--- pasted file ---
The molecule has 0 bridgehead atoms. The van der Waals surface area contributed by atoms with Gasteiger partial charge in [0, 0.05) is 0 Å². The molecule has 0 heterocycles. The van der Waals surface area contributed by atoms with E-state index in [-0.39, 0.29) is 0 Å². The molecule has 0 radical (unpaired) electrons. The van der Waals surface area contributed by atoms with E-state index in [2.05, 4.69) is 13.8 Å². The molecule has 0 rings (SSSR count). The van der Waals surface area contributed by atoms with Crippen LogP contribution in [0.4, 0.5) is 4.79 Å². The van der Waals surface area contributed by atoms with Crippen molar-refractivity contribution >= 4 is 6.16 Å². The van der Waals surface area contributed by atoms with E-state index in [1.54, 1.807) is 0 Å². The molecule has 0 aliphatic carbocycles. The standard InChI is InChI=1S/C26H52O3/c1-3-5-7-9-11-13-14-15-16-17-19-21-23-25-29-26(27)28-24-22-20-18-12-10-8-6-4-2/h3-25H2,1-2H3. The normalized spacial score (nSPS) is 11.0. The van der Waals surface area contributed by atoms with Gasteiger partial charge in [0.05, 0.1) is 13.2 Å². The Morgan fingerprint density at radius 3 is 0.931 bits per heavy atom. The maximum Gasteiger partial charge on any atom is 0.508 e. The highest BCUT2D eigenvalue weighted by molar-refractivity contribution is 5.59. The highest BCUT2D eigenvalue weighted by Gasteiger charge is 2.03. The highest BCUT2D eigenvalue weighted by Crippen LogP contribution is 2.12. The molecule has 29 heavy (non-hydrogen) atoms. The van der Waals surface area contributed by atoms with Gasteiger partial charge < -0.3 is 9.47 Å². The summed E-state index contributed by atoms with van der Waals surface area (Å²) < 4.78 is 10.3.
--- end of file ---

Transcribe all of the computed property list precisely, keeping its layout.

The molecule has 0 bridgehead atoms. The van der Waals surface area contributed by atoms with Gasteiger partial charge in [0, 0.05) is 0 Å². The molecule has 0 heterocycles. The van der Waals surface area contributed by atoms with E-state index in [-0.39, 0.29) is 0 Å². The molecule has 0 radical (unpaired) electrons. The van der Waals surface area contributed by atoms with E-state index in [2.05, 4.69) is 13.8 Å². The molecule has 0 rings (SSSR count). The van der Waals surface area contributed by atoms with Crippen LogP contribution in [0.4, 0.5) is 4.79 Å². The van der Waals surface area contributed by atoms with Crippen molar-refractivity contribution >= 4 is 6.16 Å². The van der Waals surface area contributed by atoms with E-state index in [1.54, 1.807) is 0 Å². The molecule has 0 aliphatic carbocycles. The standard InChI is InChI=1S/C26H52O3/c1-3-5-7-9-11-13-14-15-16-17-19-21-23-25-29-26(27)28-24-22-20-18-12-10-8-6-4-2/h3-25H2,1-2H3. The normalized spacial score (nSPS) is 11.0. The van der Waals surface area contributed by atoms with Gasteiger partial charge in [0.05, 0.1) is 13.2 Å². The Morgan fingerprint density at radius 3 is 0.931 bits per heavy atom. The maximum Gasteiger partial charge on any atom is 0.508 e. The highest BCUT2D eigenvalue weighted by molar-refractivity contribution is 5.59. The highest BCUT2D eigenvalue weighted by Gasteiger charge is 2.03. The highest BCUT2D eigenvalue weighted by Crippen LogP contribution is 2.12. The molecule has 29 heavy (non-hydrogen) atoms. The van der Waals surface area contributed by atoms with Gasteiger partial charge < -0.3 is 9.47 Å². The summed E-state index contributed by atoms with van der Waals surface area (Å²) < 4.78 is 10.3.